The Blog of Pastor Mike Wilkins

In The Long Run

"The long run" referred to in the title of this blog is, in the first place, the many years Mike Wilkins served as West London's solo pastor, and then its Senior Pastor, since he and his wife Deb moved to London (and this church) in 1984.

In these past few years (beginning November 2011,) Mike's various health challenges, particularly a serious and ongoing case of cancer, has added another layer to the "long run" metaphor, and lots to blog about. Mike is currently on an extended Sick Leave, but generally worships with the church family on Sunday mornings.

With the publication of a book he wrote in 2016 entitled "Glory in the Face" (now available electronically and in paperback from Amazon.ca, and other online venders), Mike has just launched a new website, which will serve as a sort of scrapbook for readers of the book, with relevant background photos, for example, of That Last Final Solo Canoe Trip in May, 2011, as well as additional information about the book, and--coming soon--a new set of blog posts, mostly about the peace of God and the joy of the Lord and the face of Christ and the strength to face anything. You'll find the new website now at www.gloryintheface.com.

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  • Apr17Thu

    Squeaky wheels and small potatoes

    April 17, 2014

    Today, the fiftieth day since the liver resection of February 26, I break my blogging silence to report on what happened at today's long-awaited appointment with the oncologist. Thanks for your patience, but this most recent surgery, "Thing #4," has turned out to be way more taxing and exhausting than I was expecting it to be. As a result, for seven weeks now, I have been mostly sleeping and napping and dozing (often with a really good book open on my lap).

    In addition to that primary excuse for blogging nothing since February, Deb and I very much wanted to hear from the oncologist before making any sort of public statement about what's going on with me. This caution arose from the appointment we had with the surgeons on March 24. The fact is, the surgeons were so positive about the success of the February surgery and my now-very-bright prospects for the years ahead (!), we thought it wise to wait for the scheduled "second opinion." So we waited until today --- and now here I am, once again blogging about how I am doing.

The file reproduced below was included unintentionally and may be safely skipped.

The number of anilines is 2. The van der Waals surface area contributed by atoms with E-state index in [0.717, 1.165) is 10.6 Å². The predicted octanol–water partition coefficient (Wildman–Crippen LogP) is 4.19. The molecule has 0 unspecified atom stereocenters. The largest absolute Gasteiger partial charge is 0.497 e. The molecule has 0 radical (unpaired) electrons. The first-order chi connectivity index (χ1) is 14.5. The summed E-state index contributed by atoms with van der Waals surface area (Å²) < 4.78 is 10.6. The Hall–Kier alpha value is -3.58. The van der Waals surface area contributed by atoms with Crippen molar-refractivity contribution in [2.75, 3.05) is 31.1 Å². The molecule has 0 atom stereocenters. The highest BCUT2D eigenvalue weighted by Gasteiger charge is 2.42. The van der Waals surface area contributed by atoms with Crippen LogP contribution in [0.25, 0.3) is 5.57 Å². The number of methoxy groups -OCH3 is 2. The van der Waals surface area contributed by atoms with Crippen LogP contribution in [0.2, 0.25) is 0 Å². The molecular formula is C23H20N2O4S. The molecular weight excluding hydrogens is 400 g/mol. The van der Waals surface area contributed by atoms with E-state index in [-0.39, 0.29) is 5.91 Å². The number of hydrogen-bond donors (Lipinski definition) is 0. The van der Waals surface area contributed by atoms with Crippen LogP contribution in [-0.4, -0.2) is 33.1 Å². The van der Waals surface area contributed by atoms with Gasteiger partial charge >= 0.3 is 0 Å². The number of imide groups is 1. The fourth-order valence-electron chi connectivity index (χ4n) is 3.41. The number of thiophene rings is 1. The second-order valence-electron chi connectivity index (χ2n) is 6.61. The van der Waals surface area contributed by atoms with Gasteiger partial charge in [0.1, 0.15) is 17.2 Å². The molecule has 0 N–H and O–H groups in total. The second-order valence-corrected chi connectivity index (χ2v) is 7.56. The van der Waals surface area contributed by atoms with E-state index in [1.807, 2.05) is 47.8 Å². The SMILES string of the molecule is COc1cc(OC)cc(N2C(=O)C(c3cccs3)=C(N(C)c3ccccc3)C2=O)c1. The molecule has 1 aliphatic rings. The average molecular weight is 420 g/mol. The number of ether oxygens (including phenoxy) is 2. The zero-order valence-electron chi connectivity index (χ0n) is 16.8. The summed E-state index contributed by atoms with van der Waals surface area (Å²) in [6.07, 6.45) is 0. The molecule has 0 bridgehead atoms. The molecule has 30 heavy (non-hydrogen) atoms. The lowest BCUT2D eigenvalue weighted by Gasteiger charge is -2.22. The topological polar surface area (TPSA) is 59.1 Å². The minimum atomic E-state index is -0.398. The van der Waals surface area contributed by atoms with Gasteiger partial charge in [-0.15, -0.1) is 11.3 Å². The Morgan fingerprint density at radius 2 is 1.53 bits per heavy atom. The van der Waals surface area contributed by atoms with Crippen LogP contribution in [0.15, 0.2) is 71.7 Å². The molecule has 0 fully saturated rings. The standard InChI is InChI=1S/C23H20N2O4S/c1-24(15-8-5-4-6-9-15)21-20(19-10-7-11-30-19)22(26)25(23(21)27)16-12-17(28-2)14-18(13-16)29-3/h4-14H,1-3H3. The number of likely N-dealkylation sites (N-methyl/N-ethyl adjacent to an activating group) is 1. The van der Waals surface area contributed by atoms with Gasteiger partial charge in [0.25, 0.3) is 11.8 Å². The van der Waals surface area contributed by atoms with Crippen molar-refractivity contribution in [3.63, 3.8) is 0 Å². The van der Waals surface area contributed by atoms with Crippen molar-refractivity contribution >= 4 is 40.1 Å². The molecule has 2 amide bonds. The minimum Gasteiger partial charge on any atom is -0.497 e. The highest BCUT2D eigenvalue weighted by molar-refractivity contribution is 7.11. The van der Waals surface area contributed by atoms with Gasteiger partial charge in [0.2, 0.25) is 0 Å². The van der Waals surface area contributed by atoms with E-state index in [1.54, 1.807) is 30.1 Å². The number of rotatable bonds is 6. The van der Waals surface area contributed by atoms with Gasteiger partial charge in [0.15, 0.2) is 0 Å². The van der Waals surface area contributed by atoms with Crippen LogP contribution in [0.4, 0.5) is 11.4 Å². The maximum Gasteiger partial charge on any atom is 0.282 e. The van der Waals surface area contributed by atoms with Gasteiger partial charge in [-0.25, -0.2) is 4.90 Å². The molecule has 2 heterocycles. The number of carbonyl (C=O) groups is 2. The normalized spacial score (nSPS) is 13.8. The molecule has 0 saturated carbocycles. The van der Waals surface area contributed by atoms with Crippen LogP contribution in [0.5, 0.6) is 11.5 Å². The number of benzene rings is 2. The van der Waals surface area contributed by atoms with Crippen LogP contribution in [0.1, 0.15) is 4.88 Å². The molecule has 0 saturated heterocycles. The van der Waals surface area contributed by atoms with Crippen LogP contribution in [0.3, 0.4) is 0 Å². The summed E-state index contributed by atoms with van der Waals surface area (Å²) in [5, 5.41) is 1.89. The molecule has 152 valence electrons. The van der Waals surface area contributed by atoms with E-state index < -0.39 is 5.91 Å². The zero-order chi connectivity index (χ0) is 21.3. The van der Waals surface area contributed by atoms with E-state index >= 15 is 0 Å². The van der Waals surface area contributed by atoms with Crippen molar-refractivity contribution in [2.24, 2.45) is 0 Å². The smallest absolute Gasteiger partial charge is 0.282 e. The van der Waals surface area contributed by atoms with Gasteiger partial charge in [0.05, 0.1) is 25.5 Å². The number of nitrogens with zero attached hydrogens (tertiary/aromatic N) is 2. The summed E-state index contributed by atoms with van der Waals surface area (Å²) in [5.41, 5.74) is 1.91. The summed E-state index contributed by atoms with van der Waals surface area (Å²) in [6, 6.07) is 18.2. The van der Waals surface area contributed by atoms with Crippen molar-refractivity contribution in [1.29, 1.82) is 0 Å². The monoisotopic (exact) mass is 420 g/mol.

So here's the news. As planned, Deb and I showed up at the Cancer Clinic today and met with an oncologist, as scheduled. Not THE oncologist but a semi-retired colleague of his. This switcheroo happens from time to time, and seems always to indicate that there's not much news. (THE oncologist is such a busy man and is in such demand that only the squeaky wheels get the grease.)

    This time, the inside explanation for the appearance of the understudy is that THE oncologist is very sure that the next thing for me to do (Thing #5) is to repeat last winter's twelve weeks of chemotherapy (in six biweekly instalments). So my news is that I will start the summer version of last winter's chemotherapy about the middle of May. The twelve weeks will run from mid-May to mid-August. Add to that a few extra weeks of feeling really really tired from it all, as predicted (But I'm not sure if I can be anymore tired than this!), and maybe by September I will be transitioning into some sort of non-exhausted state. Here's hoping!

    That's the news. Small potatoes, really. The oncologists are aware of the surgeons' high-rolling optimism about how well the liver surgery went, and while not denying that good news, are more focussed on whatever it is they are seeing (on the CT-Scans) around the site of the September surgery. (Scar tissue? More cancer? They don't know, but  they see something down there and that's why they are intent on twelve more weeks of chemo.) So there's still lots to trust God for. But then there always is.

    The big story is that Things # 1-4 apparently all went really, really well -- which according to the oncologist last June, I needed them to --- and which according to the surgeon last month (now something of an optimist!), places me in "that rare 10%" of cancer patients who respond really well to treatment.

    The punch line is that I now seem to be winning this battle of life and death, and so seem not to be going to die in 2014.

    As always, of course, the real story is what we have written in James 4:13-15 ESV
    "Come now, you who say, `Today or tomorrow we will go into such and such a town and spend a year there and trade and make a profit'—- yet you do not know what tomorrow will bring. What is your life? For you are a mist that appears for a little time and then vanishes. Instead you ought to say, 'If the Lord wills, we will live and do this or that.'